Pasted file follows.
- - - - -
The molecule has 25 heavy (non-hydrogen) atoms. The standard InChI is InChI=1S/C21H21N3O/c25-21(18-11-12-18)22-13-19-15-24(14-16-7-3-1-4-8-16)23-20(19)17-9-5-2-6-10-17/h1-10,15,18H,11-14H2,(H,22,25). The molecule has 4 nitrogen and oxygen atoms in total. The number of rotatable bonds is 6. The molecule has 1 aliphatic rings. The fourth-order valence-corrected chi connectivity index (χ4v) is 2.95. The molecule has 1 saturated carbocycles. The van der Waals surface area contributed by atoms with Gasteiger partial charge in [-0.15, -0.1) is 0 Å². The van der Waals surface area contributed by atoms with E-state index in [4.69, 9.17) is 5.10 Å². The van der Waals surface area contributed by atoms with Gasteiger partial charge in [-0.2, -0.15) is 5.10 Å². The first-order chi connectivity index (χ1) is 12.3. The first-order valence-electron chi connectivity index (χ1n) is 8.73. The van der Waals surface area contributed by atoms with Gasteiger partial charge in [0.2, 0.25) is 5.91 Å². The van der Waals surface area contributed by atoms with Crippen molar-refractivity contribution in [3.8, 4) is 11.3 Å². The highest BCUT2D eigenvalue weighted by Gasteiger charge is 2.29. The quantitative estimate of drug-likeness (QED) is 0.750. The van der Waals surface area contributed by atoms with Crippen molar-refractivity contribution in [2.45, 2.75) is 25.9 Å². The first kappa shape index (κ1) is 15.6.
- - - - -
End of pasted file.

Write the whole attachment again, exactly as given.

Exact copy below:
The molecule has 25 heavy (non-hydrogen) atoms. The standard InChI is InChI=1S/C21H21N3O/c25-21(18-11-12-18)22-13-19-15-24(14-16-7-3-1-4-8-16)23-20(19)17-9-5-2-6-10-17/h1-10,15,18H,11-14H2,(H,22,25). The molecule has 4 nitrogen and oxygen atoms in total. The number of rotatable bonds is 6. The molecule has 1 aliphatic rings. The fourth-order valence-corrected chi connectivity index (χ4v) is 2.95. The molecule has 1 saturated carbocycles. The van der Waals surface area contributed by atoms with Gasteiger partial charge in [-0.15, -0.1) is 0 Å². The van der Waals surface area contributed by atoms with E-state index in [4.69, 9.17) is 5.10 Å². The van der Waals surface area contributed by atoms with Gasteiger partial charge in [-0.2, -0.15) is 5.10 Å². The first-order chi connectivity index (χ1) is 12.3. The first-order valence-electron chi connectivity index (χ1n) is 8.73. The van der Waals surface area contributed by atoms with Gasteiger partial charge in [0.2, 0.25) is 5.91 Å². The van der Waals surface area contributed by atoms with Crippen molar-refractivity contribution in [3.8, 4) is 11.3 Å². The highest BCUT2D eigenvalue weighted by Gasteiger charge is 2.29. The quantitative estimate of drug-likeness (QED) is 0.750. The van der Waals surface area contributed by atoms with Crippen molar-refractivity contribution in [2.45, 2.75) is 25.9 Å². The first kappa shape index (κ1) is 15.6.